You asked whether Mildred K~'s conviction of Reckless Homicide under Indiana State
Law precludes entitlement to Widow's Insurance Benefits (WIB). For the reasons stated
below, we conclude that because Mildred K~ was convicted of Reckless Homicide, her
intent was “reckless” and not “knowing
and intentional,” and therefore, her entitlement to WIB is not precluded.
On August 23, 2001, when she was 60 years old, Mildred K~ applied for WIB on the account
of Gerald L. K~, the deceased wage earner. Ms. K~ reported that she married Mr. K~
on June 25, 1993, and that the marriage ended with Mr. K~'s death on October 27, 1998.
The death certificate indicated that the cause of death was a single contact penetrating
gunshot wound to the head, and that he had been shot by another.
Ms. K~ was charged with the death of her husband, and after a jury trial in the Switzerland
Superior Court in the State of Indiana in May 1999, she was found guilty of reckless
homicide, aggravated battery, battery by means of deadly weapon, and battery resulting
in serious injury. Ms. K~ appealed her conviction. On July 25, 2000, the Court of
Appeals of Indiana affirmed Ms. K~'s conviction for reckless homicide, reversed her
convictions for aggravated battery, battery by means of a deadly weapon, and battery
resulting in serious bodily injury, and remanded her case to the trial court for sentencing.
The Program Operations Manual System (POMS) specifies that even though a widow could
meet all the requirements for entitlement of widow's benefits, entitlement would be
precluded if the widow was convicted of the felonious and intentional homicide of
the number holder. POMS RS 00207.001B.1. The POMS lists various offenses that are excluded from intentional homicide, but
reckless homicide is not included in that list of offenses. POMS GN 00304.065.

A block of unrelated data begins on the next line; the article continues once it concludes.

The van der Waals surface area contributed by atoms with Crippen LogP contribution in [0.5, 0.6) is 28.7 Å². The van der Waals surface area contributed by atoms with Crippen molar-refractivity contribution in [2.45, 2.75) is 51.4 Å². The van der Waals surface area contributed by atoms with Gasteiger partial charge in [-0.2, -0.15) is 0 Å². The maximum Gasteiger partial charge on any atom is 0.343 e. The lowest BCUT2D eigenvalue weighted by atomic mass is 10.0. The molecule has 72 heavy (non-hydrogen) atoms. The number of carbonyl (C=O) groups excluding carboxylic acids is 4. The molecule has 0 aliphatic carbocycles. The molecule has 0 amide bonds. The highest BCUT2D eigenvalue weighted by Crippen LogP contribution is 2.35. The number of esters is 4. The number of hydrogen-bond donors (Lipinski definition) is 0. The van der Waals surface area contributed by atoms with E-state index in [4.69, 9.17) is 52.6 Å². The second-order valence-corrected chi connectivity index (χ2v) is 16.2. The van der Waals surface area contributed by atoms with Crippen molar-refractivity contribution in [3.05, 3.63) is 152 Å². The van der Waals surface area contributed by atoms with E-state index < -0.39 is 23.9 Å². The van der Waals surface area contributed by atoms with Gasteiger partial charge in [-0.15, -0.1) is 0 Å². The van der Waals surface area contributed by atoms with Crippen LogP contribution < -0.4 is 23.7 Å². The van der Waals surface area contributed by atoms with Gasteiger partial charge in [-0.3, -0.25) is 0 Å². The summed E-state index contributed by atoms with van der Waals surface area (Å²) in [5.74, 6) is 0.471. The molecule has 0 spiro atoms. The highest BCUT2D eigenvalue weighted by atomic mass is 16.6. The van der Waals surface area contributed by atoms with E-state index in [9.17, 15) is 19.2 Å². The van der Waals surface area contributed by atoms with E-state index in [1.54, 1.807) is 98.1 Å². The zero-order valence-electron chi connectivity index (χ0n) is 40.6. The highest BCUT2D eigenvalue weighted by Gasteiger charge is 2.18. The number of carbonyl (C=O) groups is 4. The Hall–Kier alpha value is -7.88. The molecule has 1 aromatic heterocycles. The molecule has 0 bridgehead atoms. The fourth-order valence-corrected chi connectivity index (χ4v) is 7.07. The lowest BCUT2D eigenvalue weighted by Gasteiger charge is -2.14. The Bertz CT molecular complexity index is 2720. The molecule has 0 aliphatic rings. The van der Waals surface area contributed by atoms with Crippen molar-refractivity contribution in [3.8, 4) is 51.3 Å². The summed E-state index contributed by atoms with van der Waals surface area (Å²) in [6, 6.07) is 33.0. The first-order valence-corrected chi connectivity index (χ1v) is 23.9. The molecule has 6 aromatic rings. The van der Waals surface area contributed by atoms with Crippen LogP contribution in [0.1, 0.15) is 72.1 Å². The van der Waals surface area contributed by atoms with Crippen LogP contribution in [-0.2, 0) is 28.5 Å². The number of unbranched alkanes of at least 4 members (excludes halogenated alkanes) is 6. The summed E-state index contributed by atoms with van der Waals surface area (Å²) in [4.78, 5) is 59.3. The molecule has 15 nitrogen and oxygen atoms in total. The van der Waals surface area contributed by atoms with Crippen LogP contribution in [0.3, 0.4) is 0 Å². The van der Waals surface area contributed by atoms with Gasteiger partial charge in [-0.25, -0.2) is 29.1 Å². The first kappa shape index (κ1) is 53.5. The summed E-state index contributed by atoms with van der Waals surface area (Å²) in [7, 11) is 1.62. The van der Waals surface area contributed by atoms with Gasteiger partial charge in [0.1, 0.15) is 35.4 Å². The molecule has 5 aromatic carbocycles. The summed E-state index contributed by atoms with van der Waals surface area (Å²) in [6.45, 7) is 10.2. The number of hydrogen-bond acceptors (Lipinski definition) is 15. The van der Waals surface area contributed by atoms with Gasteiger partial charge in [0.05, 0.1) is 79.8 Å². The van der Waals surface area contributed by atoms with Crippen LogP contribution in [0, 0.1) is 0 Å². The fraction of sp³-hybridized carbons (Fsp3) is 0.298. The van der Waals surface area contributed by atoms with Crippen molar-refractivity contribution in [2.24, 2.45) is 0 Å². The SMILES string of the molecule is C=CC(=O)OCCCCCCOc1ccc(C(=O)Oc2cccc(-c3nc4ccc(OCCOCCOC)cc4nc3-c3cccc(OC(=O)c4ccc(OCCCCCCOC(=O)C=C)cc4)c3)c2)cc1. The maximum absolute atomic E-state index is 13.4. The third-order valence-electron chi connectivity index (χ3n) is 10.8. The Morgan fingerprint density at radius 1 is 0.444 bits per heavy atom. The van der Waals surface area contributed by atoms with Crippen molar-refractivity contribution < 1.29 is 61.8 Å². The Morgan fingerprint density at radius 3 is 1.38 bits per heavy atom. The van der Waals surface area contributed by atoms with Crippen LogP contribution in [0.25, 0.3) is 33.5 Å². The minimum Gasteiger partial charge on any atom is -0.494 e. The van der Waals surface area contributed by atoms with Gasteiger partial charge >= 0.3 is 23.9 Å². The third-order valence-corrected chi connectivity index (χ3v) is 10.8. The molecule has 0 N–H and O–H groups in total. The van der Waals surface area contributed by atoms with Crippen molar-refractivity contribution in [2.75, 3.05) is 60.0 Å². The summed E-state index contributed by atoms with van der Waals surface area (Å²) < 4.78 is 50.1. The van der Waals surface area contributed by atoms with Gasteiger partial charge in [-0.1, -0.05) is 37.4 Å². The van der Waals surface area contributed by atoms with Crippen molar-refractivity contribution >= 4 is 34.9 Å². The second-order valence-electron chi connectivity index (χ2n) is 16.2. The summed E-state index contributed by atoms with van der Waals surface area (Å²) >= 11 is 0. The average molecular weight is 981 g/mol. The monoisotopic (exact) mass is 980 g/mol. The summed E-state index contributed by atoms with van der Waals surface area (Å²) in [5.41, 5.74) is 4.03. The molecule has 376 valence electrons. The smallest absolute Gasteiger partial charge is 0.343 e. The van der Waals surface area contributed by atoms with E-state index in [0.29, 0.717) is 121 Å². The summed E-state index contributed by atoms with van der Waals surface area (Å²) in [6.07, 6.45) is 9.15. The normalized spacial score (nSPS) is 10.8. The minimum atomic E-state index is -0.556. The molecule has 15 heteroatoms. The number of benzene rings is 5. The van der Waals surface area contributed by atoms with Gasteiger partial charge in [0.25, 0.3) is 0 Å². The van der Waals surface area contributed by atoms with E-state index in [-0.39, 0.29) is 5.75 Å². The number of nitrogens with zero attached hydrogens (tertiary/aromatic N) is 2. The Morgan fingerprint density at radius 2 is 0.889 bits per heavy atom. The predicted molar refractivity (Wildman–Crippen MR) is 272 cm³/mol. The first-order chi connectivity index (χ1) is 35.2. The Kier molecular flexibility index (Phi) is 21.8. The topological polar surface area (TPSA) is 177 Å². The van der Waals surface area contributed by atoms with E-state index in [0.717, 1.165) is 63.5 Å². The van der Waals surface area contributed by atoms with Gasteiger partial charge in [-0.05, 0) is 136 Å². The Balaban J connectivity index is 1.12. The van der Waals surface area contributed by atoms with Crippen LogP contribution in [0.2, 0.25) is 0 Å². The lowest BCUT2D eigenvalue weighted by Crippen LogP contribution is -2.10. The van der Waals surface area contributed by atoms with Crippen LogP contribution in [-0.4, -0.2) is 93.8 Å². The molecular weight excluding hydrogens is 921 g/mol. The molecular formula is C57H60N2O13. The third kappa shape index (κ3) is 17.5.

Indiana law expressly provides that a person who recklessly kills another human being
commits reckless homicide. Ind. Code § 35-42-1-5. Reckless conduct occurs when a person
“engages in the conduct
in plain, conscious, and unjustifiable disregard of harm that might
result and the disregard involves a substantial deviation from acceptable
standards of conduct.” Ind. Code § 35-41-2-2(c); Brown
v. State of Indiana, 703 N.E.2d 1010, 1021 (Ind. 1998). The element that distinguishes reckless homicide
from murder is a “reckless” state of mind as compared to a “knowing or
intentional” state of mind. Brown, 703 N.E.2d at 1021; See Ind. Code § 35-42-1-1. A person acts knowingly “if,
when he engages in the conduct, he is aware of a high probability
that he is doing so.” Ind. Code § 35-41-2-2(b).
In this case, the Court of Appeals of Indiana affirmed Ms. K~'s conviction for reckless
homicide. Under Indiana law, Ms. K~ acted recklessly when she committed the felonious
act in question, and she did not knowingly and intentionally kill Mr. K~. Therefore,
Ms. K~'s conviction for reckless homicide was not an intentional act.
We conclude that Ms. K~'s conviction for reckless homicide was a felonious act that
was not intentional. Therefore, her WIB entitlement is not precluded under POMS RS 00207.001B.1.
Thomas W. C~,
Regional Chief Counsel
Henry S. K~
Assistant Regional Counsel